Somehow, I Manage: Disagreement is a Healthy Part of Collaboration
A strong collaborative culture is one of my favorite parts of coming to work every day. One thing that isn’t touched on often is that disagreement can actually be an indicator of a healthy team.
In a collaborative environment you’re going to face disagreement or conflict. The most important thing to remember while working through it is to assume the best intentions from everyone involved. The person proposing an idea almost certainly isn’t trying to cause harm to the company, customers, or systems. And a person disagreeing with that idea probably isn’t trying to attack you or your abilities. We’re all just trying to make the best decision possible with the information we have at that moment.
For developers and engineers, when disagreements happen, they usually come during code reviews or in technical discussions. Often we might be very proud of the code or idea we’re presenting for review, certain that it is the right solution. While hearing push back can be frustrating, it is important to leave egos aside and realize that the reviewer also just wants the best solution for the problem at hand. If you are frustrated, that is okay, you’re human! Feel free to step away for a bit and come back later. When you are ready, start by asking clarifying questions to understand why there is disagreement. The reviewer might have additional context that you lack yourself — or they might lack the context that you have. The only way to resolve the disagreement and gain consensus is to hash things out respectfully.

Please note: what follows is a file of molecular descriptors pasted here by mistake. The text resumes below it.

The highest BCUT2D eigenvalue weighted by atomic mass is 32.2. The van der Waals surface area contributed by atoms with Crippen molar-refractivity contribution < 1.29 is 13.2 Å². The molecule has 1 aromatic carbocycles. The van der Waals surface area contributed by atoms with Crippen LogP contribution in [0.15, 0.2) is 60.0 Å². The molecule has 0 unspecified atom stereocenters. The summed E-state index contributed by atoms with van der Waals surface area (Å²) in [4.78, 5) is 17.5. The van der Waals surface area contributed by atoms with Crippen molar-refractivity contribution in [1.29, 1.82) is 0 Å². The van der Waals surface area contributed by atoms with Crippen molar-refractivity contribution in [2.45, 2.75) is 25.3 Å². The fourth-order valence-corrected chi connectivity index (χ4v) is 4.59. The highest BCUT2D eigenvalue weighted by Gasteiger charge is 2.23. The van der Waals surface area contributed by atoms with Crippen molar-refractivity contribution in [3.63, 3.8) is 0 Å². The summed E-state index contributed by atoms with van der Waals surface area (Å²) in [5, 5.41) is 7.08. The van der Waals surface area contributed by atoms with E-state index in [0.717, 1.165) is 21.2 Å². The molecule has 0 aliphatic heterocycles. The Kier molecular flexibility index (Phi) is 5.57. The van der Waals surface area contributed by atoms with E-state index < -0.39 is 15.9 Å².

Disagreement doesn’t only happen among the technical teams — folks in support, sales, and billing work collaboratively as well. The same advice above works any time you have a disagreement at work or in life. Take a few moments to yourself if you find emotions are running high. Then try to understand why there is disagreement. Present the facts, calmly, as you understand them. Give serious consideration to the other side’s viewpoint and be willing to change your own. Once all the facts are known everyone can work together to come to the best resolution.
Finally, disagreement with management can also be an indicator of a healthy team. As a manager, you are probably fairly knowledgeable in the work your team is doing. You might even be able to do some of it yourself. But, you may not have the same level of expertise on a topic as someone on your team. As a leader, is it even more important that you remain calm and be willing to change your viewpoint. Otherwise, people on your team will be afraid to challenge one of your ideas they know is wrong.
Always remember when you’re dealing with disagreement: assume the best intentions from everyone involved, stay calm and take a breather if you need to, and be willing to change your viewpoint when presented with new facts.
I wrote this blog post for A2 Hosting’s internal blog. Sharing it here as well.